On Friday a number of websites including Spotify, Twitter and streaming service Netflix were take offline and now it has been revealed that this was due to a massive DDoS attack on DynDNS.
A number of reports have suggested that the attack was done by a Internet of Things devices which were taken over.
DynDNS has now shared some details about the attack which lasted for a couple of hours, you can see more details below.
Starting at approximately 7:00 am ET, Dyn began experiencing a DDoS attack. While it’s not uncommon for Dyn’s Network Operations Center (NOC) team to mitigate DDoS attacks, it quickly became clear that this attack was different (more on that later). Approximately two hours later, the NOC team was able to mitigate the attack and restore service to customers. Unfortunately, during that time, internet users directed to Dyn servers on the East Coast of the US were unable to reach some of our customers’ sites, including some of the marquee brands of the internet. We should note that Dyn did not experience a system-wide outage at any time – for example, users accessing these sites on the West Coast would have been successful.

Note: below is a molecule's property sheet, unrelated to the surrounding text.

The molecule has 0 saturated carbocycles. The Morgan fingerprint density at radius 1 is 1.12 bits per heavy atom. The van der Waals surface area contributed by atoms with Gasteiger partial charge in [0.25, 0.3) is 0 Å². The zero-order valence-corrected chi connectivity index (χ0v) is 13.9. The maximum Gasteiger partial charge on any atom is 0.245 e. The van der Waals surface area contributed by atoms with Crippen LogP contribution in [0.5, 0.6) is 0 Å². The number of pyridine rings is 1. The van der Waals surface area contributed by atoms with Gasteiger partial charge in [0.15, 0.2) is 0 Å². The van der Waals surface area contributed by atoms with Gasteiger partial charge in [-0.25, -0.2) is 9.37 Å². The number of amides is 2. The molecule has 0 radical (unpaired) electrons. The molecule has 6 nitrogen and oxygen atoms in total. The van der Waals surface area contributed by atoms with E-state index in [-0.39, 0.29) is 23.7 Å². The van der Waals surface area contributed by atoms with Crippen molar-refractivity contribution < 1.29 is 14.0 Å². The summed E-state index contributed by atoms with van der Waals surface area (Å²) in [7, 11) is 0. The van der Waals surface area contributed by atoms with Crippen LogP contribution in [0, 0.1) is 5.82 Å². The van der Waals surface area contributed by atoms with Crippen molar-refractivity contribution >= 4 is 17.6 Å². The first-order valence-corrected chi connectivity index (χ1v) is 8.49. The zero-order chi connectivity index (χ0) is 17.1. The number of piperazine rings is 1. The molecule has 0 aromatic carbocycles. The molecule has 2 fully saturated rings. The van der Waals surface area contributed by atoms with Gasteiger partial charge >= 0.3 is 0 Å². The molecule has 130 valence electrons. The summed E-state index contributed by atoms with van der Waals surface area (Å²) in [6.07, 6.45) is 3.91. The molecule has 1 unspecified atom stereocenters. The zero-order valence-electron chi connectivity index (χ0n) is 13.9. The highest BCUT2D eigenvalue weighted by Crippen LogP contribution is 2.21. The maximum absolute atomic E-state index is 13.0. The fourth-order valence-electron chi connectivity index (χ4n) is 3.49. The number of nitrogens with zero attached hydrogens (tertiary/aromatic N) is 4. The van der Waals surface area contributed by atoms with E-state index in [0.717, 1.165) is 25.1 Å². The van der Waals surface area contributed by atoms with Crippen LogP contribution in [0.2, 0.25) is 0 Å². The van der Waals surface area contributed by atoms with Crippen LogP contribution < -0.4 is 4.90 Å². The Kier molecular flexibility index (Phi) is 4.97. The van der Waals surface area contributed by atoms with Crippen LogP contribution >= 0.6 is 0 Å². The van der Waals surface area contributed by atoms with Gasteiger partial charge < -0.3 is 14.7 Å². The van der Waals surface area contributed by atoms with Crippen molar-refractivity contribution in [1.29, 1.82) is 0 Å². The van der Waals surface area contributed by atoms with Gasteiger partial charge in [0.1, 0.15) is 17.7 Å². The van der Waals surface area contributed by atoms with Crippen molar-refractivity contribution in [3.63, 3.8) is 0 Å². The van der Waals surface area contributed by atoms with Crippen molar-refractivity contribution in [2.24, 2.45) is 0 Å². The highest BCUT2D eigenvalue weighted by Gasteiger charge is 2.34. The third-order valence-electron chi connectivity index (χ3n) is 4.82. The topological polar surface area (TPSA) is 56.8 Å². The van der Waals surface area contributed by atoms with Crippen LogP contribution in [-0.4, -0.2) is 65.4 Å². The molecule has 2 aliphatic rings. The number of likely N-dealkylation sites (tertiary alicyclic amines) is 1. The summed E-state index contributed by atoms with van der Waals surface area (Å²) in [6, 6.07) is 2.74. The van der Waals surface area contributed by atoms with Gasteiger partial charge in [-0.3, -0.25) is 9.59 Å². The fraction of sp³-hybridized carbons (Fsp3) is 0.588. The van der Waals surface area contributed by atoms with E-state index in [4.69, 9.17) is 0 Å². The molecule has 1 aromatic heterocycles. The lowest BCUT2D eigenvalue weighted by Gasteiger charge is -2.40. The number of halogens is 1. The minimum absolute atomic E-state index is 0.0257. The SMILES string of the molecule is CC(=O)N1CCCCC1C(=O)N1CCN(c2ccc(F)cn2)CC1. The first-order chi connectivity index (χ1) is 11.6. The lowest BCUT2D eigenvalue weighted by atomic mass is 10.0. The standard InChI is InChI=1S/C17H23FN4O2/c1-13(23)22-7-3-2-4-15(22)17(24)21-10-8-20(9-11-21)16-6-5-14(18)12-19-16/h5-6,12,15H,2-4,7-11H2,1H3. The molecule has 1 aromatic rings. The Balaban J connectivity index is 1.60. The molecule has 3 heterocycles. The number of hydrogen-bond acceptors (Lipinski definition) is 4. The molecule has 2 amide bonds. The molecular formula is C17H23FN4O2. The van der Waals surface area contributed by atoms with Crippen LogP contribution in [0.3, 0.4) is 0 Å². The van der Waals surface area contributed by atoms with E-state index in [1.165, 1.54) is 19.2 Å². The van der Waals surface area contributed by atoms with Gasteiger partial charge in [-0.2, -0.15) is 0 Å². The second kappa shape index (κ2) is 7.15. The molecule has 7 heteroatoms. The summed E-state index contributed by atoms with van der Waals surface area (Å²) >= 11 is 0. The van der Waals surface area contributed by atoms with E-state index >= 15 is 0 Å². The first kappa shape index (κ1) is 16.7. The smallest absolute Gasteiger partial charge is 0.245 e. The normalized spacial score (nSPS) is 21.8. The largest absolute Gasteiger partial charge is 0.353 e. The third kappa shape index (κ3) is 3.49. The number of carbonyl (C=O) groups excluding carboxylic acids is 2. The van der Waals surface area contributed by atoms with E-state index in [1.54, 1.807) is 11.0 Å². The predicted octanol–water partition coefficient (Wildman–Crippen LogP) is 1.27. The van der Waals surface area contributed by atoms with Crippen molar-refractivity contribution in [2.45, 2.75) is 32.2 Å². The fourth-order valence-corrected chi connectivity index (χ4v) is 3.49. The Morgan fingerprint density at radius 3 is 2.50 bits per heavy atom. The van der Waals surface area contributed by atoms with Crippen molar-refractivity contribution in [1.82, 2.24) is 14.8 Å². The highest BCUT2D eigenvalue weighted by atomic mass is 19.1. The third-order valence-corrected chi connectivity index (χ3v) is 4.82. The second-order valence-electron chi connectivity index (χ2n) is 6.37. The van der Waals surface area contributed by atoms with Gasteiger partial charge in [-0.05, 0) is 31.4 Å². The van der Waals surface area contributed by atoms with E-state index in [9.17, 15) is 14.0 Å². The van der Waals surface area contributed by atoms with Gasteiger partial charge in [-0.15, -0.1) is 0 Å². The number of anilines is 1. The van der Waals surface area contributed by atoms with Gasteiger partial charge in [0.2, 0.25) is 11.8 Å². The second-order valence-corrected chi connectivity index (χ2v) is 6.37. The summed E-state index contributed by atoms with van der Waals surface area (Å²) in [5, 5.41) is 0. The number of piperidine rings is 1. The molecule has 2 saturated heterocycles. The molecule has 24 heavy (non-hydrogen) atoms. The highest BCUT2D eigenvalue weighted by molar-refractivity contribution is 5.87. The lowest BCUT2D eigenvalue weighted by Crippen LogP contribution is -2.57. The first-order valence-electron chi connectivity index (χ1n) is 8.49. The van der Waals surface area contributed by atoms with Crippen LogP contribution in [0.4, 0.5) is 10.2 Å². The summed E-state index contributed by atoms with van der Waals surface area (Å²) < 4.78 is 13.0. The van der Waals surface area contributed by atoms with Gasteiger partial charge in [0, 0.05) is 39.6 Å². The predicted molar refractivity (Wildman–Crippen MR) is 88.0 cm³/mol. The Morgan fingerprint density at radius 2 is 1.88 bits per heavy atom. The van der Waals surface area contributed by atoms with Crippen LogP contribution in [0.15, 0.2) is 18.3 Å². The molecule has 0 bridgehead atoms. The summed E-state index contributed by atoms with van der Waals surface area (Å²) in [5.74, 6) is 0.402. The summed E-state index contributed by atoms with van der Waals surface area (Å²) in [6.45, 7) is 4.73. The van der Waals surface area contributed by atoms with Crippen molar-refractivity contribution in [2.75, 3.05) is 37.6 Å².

After restoring service, Dyn experienced a second wave of attacks just before noon ET. This second wave was more global in nature (i.e. not limited to our East Coast POPs), but was mitigated in just over an hour; service was restored at approximately 1:00 pm ET. Again, at no time was there a network-wide outage, though some customers would have seen extended latency delays during that time.
There was also a third attack on DynDNS but the company were able to mitigate this attack without any of the websites being affected. It is not clear as yet on who was responsible for the attack.
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